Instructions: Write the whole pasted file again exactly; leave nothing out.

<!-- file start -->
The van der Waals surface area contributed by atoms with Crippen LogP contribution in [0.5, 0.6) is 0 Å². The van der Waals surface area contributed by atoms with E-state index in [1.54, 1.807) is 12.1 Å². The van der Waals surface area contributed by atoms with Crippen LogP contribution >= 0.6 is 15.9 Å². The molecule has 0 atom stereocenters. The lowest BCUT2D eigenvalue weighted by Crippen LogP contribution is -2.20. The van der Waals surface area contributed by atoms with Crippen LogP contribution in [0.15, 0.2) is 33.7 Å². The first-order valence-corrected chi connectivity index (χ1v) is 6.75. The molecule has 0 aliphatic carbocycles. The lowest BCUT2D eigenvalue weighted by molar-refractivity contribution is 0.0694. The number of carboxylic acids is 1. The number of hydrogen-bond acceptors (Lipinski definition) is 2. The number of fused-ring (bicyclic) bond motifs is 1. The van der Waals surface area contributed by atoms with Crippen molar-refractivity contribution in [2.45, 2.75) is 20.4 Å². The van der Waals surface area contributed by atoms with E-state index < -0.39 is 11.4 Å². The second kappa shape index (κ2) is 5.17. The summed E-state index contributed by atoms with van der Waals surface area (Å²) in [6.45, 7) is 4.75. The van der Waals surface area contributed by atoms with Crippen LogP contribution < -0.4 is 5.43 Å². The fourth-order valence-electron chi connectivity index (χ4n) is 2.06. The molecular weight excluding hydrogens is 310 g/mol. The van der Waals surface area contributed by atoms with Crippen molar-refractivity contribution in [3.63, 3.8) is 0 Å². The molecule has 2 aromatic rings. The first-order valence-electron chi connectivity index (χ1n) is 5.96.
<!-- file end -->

The van der Waals surface area contributed by atoms with Crippen LogP contribution in [0.5, 0.6) is 0 Å². The van der Waals surface area contributed by atoms with E-state index in [1.54, 1.807) is 12.1 Å². The van der Waals surface area contributed by atoms with Crippen LogP contribution >= 0.6 is 15.9 Å². The molecule has 0 atom stereocenters. The lowest BCUT2D eigenvalue weighted by Crippen LogP contribution is -2.20. The van der Waals surface area contributed by atoms with Crippen LogP contribution in [0.15, 0.2) is 33.7 Å². The first-order valence-corrected chi connectivity index (χ1v) is 6.75. The molecule has 0 aliphatic carbocycles. The lowest BCUT2D eigenvalue weighted by molar-refractivity contribution is 0.0694. The number of carboxylic acids is 1. The number of hydrogen-bond acceptors (Lipinski definition) is 2. The number of fused-ring (bicyclic) bond motifs is 1. The van der Waals surface area contributed by atoms with Crippen molar-refractivity contribution in [2.45, 2.75) is 20.4 Å². The van der Waals surface area contributed by atoms with E-state index < -0.39 is 11.4 Å². The second kappa shape index (κ2) is 5.17. The summed E-state index contributed by atoms with van der Waals surface area (Å²) in [6.45, 7) is 4.75. The van der Waals surface area contributed by atoms with Crippen LogP contribution < -0.4 is 5.43 Å². The fourth-order valence-electron chi connectivity index (χ4n) is 2.06. The molecular weight excluding hydrogens is 310 g/mol. The van der Waals surface area contributed by atoms with Crippen molar-refractivity contribution in [3.63, 3.8) is 0 Å². The molecule has 2 aromatic rings. The first-order valence-electron chi connectivity index (χ1n) is 5.96.